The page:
Project management is “the application of knowledge, skills, tools and techniques to a broad range of activities in order to meet the requirements of a particular project,” according to the Project Management Institute® (PMI).
A project manager uses a methodical approach to planning and directing every stage of a project from conception to completion. The wide range of industries utilizing project managers include oil, gas, manufacturing, construction, utilities providers, finance, insurance, and information technology (IT). As the global economy becomes increasingly project-oriented, project management practices are expanding to industries that originally didn’t adopt those principles, such as healthcare and publishing. In fact, the healthcare industry had the largest increase in project-oriented jobs in the United States: 17% in 2017, according to PMI.
In an analysis of 11 countries representing developed and/or growing economic powers, project-related job growth was projected to be 33%, PMI reported. By 2027, employers may need nearly 88 million workers in project management roles. The 2017 wages of United States project workers were “far higher on average than wages of non-project-oriented professionals – a premium of 82%.”
Working in the field requires mastering the basics of project management, starting with an understanding of methodologies such as the Critical Path Method, Waterfall and Agile. PMI’s Project Management Book of Knowledge (PMBOK®) captures the fundamentals.
You can take courses online, which may help you get a foot in the door faster. Earning a degree online is a viable option. You can also work toward other certifications through PMI such as Certified Associate in Project Management (CAPM)® and Project Management Professional (PMP)®, which will demonstrate your knowledge and commitment.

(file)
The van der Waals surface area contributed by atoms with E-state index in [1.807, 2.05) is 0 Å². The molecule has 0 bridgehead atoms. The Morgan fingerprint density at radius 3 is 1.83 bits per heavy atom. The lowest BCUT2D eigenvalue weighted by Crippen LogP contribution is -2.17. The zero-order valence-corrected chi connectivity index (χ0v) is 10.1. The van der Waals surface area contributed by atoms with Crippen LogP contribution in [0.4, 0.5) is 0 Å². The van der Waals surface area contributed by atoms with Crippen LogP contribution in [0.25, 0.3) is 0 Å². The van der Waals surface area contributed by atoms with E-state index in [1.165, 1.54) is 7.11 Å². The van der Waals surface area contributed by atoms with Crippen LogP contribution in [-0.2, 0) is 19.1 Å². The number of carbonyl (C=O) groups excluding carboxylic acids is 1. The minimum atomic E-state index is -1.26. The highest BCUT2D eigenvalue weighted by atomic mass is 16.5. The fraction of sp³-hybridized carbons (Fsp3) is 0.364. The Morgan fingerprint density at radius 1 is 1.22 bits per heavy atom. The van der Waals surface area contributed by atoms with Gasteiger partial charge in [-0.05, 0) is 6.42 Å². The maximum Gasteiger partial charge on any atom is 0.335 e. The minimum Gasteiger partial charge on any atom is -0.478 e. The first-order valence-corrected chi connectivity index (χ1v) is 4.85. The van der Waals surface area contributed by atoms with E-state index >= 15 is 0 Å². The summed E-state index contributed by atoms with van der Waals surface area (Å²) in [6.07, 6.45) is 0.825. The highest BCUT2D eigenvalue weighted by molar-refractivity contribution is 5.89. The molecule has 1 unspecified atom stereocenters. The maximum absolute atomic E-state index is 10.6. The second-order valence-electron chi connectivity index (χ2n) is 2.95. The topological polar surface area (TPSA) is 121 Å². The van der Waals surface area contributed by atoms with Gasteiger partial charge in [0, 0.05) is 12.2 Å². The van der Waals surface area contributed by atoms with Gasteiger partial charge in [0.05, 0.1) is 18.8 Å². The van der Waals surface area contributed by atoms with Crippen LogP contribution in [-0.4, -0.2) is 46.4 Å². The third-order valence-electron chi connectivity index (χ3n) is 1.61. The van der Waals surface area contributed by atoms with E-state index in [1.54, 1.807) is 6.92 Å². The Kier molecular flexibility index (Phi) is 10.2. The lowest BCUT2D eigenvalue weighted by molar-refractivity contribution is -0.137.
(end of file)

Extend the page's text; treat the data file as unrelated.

Project management blogs may give you an idea of what it’s like to work in the field. Immerse yourself in industry and project management discourse every way you can.
From IT infrastructure to software development, to healthcare or book publishing, industries needing project management pros are varied. Whichever industry you choose depends on your interests. That choice will also guide your next steps, because you may need to establish some experience in the field before you jump into project management.
Gaining Project Management Experience
Not many companies hire entry- or mid-level project managers. They are likely to give these roles to trusted, seasoned employees. So how do you get in if no one is hiring entry-level project managers? Make your current job a project management position. Study the five elements of a project. Then examine your responsibilities from a project management perspective; begin implementing project management strategies and documentation practices to perform your duties. Volunteer for other projects that don’t have a formal project manager in place.
For example: Look at the processes involved in your work. Then pinpoint a process or two that is the most time-consuming. Turn those processes into projects. How can you make these processes more efficient? Start by writing down every step, then look for ways to eliminate or automate as many as possible. Present your suggestions, including the time/cost value savings, to your manager.
Check out these tips for more guidance. Then get started! Use your experiences to build a portfolio of project management related experiences you can share with future employers.
Making Your Move
Once you have some experience and you’re ready to shift into project management full time, look for large companies that are involved in multiple projects. These may be ideal employers to start with, as they may often provide opportunities to learn new skills by providing educational opportunities, course credit for internships, and other perks that will help you establish your career in project management.
Apply for openings, and make sure your resume highlights all your project-related experience in your previous roles.